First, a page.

Ponoka County’s fire department is looking to add to its fleet with an new rescue engine, while it looks to trim excess from its 2020 operational budget. File photo

Ponoka County’s fire department is looking to add to its fleet with an new rescue engine, while it looks to trim excess from its 2020 operational budget. File photo

Ponoka County fire department reveals budget request for 2020

Includes new rescue engine and finding efficiencies within operations

Ponoka County’s fire department will be spending some capital, while also searching for places to trim its nearly $1 million operational budget.

Fire Chief Dennis Jones talked about both items during his 2020 budget request presentation during council’s Feb. 25 meeting. Council, with both Coun. Bryce Liddle and Doug Weir absent, deferred any decisions until council holds its talks on the full county 2020 budget on March 20.

As for the revenue side, the two stations (west district in Rimbey and east district in Ponoka) saw about $25,000 and $441,000 generated in 2019 — far above the $300,000 estimate made in the 2019 budget.

Meanwhile on the expense side, both stations came in under their estimated budget.

Jones explained the west district wound up nearly $40,000 under its $250,000 estimated expenses, while the east district came in at $628,000 — almost $120,000 below its operations budget.

“We are looking to maintain the $250,000 budget for Rimbey and looking at reducing the east district budget for this by at least $100,000,” said Jones.

“We are confident we can maintain that number for the west side and chop some from the east side. However, some of this depends on call volume and if we get a bad grass fire season, expenses could go up.”

With the $20,000 budgeted for Bashaw to cover the far east side of the county, that puts the estimated overall operating expenses for the department at about $917,000 for 2020.

New unit

With a new tender having been bought and received last year for the east district, a new rescue engine will be purchased this year for the west district.

Council approved the purchase to a maximum of $525,000 — as well as $50,000 for new vehicle extrication tools — with funds to come from the fire equipment capital reserve.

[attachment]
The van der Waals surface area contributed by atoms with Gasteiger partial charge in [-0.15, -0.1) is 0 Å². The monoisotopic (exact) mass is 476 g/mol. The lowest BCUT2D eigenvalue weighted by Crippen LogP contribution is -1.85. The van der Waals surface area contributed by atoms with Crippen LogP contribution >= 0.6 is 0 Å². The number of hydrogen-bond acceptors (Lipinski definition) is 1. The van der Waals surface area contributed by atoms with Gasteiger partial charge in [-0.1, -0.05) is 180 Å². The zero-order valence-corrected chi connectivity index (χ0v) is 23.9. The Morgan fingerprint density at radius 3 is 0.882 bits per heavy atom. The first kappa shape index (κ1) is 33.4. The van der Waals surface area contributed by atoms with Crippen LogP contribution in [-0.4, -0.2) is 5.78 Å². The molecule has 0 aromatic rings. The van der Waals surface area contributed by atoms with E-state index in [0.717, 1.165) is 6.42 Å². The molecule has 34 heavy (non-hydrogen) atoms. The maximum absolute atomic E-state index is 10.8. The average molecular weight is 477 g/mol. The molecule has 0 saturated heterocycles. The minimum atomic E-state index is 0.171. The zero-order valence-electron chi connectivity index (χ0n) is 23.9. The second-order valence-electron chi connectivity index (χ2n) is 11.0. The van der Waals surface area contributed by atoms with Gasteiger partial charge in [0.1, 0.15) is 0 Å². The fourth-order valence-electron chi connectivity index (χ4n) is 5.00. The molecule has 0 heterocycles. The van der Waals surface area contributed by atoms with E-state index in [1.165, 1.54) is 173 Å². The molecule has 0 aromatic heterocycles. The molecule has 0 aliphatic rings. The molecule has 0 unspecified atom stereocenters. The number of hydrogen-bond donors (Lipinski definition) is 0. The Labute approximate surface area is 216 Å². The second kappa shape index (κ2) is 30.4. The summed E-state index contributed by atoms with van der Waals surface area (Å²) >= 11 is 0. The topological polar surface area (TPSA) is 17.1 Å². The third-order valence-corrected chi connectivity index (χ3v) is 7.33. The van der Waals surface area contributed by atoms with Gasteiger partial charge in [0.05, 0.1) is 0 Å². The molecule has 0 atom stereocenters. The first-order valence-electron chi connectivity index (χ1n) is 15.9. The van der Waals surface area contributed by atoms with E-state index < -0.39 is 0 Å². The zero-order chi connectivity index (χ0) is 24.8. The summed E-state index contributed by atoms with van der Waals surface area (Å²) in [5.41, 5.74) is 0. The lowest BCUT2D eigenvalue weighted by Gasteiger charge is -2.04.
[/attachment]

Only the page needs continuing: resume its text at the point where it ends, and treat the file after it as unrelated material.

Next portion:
Jones said there remains work to be done on getting bids from various companies for the new unit, which will see a specialized cabin chassis and customized cabinets.

“This is the last major purchase to get us on track for our capital replacement program,” Jones said.

“The unit will replace both the rescue unit that was sold last year and the current Engine 3 that will be near its 20 years of service when the new unit is scheduled to arrive in fall of 2021.”

With this purchase, the next scheduled replacement is slated for 2027, which allows time for the reserve to be replenished.

Insurance

What is somewhat frustrating for the county is the arbitrary limit that insurance underwriters place on equipment, forcing rural municipalities to replace units that — even at 20 years old — are not even close to being worn out.

Jones explained they have to keep meeting that limit otherwise the county’s rating drops and that affects all residents.

“If we drop the rating, everyone takes a hit on their insurance. A downgrade could mean between $100 and $1,000 more for fire insurance,” he said.

“However, depending on the provider, residents who Fire Smart their property can get up to a 15 per cent discount.”

Regardless though, any resident that is more than eight kilometres from a fire hall are classified as unprotected.

“It doesn’t matter how magical a fleet is, they are considered unprotected. We have looked at putting a hall at the north end of Gull Lake that would cover both sides. But, it is impossible to get the roster size (minimum 15) needed to meet the requirement for an insurance rating.”

And unlike other counties in Alberta, Ponoka County doesn’t charge residents when the department shows up.